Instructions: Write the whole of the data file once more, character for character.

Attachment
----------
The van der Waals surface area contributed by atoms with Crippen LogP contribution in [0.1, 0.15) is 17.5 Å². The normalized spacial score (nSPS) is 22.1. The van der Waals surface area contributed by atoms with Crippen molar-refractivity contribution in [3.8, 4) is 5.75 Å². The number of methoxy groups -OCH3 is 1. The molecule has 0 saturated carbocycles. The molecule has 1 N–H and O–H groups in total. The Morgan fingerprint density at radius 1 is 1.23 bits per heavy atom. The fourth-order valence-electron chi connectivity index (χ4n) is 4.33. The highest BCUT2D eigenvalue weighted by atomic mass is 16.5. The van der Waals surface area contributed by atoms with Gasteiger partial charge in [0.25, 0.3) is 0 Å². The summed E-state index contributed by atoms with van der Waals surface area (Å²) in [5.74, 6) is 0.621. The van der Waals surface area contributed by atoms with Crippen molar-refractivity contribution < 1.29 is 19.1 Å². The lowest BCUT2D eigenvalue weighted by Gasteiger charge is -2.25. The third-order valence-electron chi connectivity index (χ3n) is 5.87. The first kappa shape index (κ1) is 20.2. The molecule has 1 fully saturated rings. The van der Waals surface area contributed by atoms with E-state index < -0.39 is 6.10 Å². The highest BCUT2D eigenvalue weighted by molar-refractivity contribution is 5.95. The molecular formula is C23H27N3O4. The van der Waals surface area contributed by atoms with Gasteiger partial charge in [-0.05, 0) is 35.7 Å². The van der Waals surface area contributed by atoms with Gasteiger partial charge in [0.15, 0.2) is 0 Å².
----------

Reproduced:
The van der Waals surface area contributed by atoms with Crippen LogP contribution in [0.1, 0.15) is 17.5 Å². The normalized spacial score (nSPS) is 22.1. The van der Waals surface area contributed by atoms with Crippen molar-refractivity contribution in [3.8, 4) is 5.75 Å². The number of methoxy groups -OCH3 is 1. The molecule has 0 saturated carbocycles. The molecule has 1 N–H and O–H groups in total. The Morgan fingerprint density at radius 1 is 1.23 bits per heavy atom. The fourth-order valence-electron chi connectivity index (χ4n) is 4.33. The highest BCUT2D eigenvalue weighted by atomic mass is 16.5. The van der Waals surface area contributed by atoms with Gasteiger partial charge in [0.25, 0.3) is 0 Å². The summed E-state index contributed by atoms with van der Waals surface area (Å²) in [5.74, 6) is 0.621. The van der Waals surface area contributed by atoms with Crippen molar-refractivity contribution < 1.29 is 19.1 Å². The lowest BCUT2D eigenvalue weighted by Gasteiger charge is -2.25. The third-order valence-electron chi connectivity index (χ3n) is 5.87. The first kappa shape index (κ1) is 20.2. The molecule has 1 fully saturated rings. The van der Waals surface area contributed by atoms with E-state index < -0.39 is 6.10 Å². The highest BCUT2D eigenvalue weighted by molar-refractivity contribution is 5.95. The molecular formula is C23H27N3O4. The van der Waals surface area contributed by atoms with Gasteiger partial charge in [-0.05, 0) is 35.7 Å². The van der Waals surface area contributed by atoms with Gasteiger partial charge in [0.15, 0.2) is 0 Å².